Treatment of adults and youths with psychopathy
NOTE: This is a chapter in a book titled "Handbook of Psychopathy, 2nd Edition" by Christopher J. Patrick
Psychopathy is a form of personality pathology associated with varying degrees of social harm, which makes treatment an important goal. Lack of agreement about what psychopathy is, what causes it, and whether it is modifiable challenges the development of effective treatments. But the biggest barrier to knowledge about prevention and treatment to date has been the notable lack of research on whether change can be achieved—either in the harmful behavior associated with psychopathy, or in the condition itself.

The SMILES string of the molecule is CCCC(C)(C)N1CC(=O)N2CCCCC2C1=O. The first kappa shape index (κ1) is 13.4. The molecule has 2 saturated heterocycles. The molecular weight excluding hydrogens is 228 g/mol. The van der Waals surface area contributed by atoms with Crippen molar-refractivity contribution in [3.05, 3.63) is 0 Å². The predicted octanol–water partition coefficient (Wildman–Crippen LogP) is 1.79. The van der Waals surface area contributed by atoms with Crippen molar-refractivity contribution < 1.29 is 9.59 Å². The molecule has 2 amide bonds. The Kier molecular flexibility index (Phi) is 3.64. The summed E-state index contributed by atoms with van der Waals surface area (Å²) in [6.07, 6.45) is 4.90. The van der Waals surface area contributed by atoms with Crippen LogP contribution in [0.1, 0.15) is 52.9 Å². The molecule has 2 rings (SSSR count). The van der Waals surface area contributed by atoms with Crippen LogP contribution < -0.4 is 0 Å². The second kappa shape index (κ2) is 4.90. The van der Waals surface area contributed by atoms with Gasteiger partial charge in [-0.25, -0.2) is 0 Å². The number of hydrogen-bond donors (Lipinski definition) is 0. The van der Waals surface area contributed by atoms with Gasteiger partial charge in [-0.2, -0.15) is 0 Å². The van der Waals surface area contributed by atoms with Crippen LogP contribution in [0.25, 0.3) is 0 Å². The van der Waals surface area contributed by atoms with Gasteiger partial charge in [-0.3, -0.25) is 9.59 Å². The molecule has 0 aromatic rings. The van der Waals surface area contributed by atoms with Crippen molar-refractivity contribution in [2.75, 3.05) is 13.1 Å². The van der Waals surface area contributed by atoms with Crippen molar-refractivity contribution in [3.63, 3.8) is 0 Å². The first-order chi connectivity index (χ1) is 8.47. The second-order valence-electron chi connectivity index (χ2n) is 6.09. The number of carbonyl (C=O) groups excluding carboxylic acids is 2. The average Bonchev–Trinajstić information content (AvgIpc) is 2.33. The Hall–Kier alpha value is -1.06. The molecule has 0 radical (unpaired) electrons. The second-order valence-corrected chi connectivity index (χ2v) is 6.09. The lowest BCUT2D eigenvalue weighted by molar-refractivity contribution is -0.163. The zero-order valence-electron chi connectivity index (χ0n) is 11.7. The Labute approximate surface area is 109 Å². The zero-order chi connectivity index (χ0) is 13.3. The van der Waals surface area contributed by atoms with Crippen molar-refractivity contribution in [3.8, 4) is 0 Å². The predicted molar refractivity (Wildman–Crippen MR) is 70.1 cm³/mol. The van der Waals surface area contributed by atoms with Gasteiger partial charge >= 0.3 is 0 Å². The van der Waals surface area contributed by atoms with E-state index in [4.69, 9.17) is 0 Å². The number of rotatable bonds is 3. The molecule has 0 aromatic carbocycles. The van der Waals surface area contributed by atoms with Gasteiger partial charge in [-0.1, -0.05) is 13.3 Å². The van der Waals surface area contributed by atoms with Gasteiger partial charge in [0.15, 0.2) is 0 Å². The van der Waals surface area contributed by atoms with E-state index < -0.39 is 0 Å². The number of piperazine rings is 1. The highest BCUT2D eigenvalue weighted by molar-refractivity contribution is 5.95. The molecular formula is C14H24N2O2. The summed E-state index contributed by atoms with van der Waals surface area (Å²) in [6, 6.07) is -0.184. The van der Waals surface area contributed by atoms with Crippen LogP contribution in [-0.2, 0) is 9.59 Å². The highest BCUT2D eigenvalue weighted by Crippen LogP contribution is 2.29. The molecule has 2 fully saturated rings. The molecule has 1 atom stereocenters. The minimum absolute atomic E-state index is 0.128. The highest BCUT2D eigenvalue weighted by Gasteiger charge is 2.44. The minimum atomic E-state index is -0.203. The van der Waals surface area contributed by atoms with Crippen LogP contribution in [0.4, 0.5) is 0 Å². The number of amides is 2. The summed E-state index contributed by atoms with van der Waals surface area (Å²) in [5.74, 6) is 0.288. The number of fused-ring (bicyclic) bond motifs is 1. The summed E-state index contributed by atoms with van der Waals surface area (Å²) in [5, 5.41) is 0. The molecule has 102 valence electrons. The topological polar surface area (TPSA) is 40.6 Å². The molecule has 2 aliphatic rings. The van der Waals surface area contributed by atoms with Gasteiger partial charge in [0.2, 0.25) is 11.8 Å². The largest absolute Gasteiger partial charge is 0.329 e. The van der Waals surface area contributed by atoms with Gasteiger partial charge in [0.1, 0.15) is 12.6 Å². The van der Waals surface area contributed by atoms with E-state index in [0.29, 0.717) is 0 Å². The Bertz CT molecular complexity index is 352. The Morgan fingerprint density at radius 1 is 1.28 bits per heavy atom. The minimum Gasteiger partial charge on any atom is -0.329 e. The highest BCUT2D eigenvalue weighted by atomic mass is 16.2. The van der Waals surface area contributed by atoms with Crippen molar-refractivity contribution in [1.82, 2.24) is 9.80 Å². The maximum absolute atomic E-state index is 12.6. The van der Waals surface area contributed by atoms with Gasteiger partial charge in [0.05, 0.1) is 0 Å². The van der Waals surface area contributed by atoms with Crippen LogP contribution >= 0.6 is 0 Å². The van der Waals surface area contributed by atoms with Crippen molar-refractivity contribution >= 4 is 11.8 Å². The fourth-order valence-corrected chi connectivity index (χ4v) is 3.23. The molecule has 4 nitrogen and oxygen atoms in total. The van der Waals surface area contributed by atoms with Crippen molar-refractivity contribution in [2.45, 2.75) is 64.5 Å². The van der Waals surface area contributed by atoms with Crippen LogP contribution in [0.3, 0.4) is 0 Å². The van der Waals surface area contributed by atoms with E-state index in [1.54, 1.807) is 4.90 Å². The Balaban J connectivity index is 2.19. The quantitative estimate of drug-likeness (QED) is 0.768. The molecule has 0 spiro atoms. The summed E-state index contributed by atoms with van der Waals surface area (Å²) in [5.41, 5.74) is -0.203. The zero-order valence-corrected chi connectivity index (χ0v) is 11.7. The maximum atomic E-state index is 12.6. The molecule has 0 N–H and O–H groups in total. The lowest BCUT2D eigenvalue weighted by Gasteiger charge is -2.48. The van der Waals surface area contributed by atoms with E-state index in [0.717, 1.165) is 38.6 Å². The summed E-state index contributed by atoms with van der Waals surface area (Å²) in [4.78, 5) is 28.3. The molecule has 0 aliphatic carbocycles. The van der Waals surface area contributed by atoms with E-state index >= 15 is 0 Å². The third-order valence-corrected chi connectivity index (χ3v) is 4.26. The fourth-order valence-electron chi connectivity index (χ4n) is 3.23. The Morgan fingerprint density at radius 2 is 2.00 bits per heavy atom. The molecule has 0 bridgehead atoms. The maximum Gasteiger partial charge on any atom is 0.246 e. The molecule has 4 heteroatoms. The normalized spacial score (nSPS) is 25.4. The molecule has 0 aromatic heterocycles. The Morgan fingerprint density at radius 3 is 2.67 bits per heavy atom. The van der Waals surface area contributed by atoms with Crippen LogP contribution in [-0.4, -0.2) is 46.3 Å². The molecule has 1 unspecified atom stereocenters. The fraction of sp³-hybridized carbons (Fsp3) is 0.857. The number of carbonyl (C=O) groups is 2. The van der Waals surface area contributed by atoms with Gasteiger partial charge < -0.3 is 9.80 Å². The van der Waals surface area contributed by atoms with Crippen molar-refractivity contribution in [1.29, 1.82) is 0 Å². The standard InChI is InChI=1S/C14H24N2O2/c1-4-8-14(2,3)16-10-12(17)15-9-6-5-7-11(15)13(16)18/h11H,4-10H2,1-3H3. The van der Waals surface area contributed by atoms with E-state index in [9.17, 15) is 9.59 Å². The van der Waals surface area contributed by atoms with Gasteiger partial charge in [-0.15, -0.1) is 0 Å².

In this chapter, we review available published studies that have directly addressed the treatability of high-psychopathic individuals. The pool of such studies is limited, but findings from these investigations paint a relatively optimistic picture. Before reviewing these findings, we contextualize work to be reviewed by noting that conclusions of “nothing works with psychopaths” echo broader conclusions reached prior to the late 1980s regarding the treatment of criminal offenders in general. Since that time, research by an influential group of Canadian psychologists has convincingly demonstrated that some treatments do indeed “work” to reduce risk for recidivism.